Negotiations between British
Airways and cabin crew union Unite are set to continue with hopes that further
strikes can be avoided.
A new proposal has been put on the
table by conciliation brokers Advisory, Conciliation and Arbitration Services
for discussion. They are thought to centre on travel perks, which were
withdrawn from staff who took part in a March strike.
These issues were central to the
disruption that beset flights between Heathrow and long-haul destinations
including Grand Cayman over the course of May and June 2010.
The union recently indicated that
it may seek a further mandate from its members and would hold a vote about more
summer strikes accordingly.
Chief conciliator Peter Harwood
said that it had been a very damaging dispute for both sides.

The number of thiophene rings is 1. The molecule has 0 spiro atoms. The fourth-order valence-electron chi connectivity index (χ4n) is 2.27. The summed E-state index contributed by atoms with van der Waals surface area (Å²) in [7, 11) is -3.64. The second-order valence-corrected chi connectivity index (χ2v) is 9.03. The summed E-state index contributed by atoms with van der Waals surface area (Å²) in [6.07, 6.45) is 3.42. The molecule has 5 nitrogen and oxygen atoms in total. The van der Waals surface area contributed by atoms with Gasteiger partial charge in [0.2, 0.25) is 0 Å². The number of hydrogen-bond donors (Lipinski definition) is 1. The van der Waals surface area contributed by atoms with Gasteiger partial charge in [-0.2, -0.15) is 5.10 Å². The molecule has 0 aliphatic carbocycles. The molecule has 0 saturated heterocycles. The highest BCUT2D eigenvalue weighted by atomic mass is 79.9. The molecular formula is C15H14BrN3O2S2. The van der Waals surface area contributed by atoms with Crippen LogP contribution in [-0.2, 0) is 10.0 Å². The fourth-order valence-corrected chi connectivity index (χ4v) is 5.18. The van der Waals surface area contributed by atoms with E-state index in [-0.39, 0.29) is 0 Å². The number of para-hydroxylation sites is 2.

“The proposals we have put forward
must understandably remain confidential, however, to enable the parties to
reflect on them without the glare of publicity,” he said.
British Airways and Unite chiefs
will meet imminently at an undisclosed time and location.
“Given past events, I hope everyone
understands that the timing of any meetings and their location will be kept
secret,” said Mr. Harwood, referring to an incident during previous talks when
members of a far-left group managed to infiltrate discussions, which led to
suspension of talks.
has said that any new proposals will have to end the ban on travel perks.
The last strike by British Airways
cabin crew ended on Wednesday, 9 June.
The strikes have dealt a heavy blow
to British Airways which reported record losses for the financial year ending
March 31, 2010, as well as lost a total £150 million from the 22 days of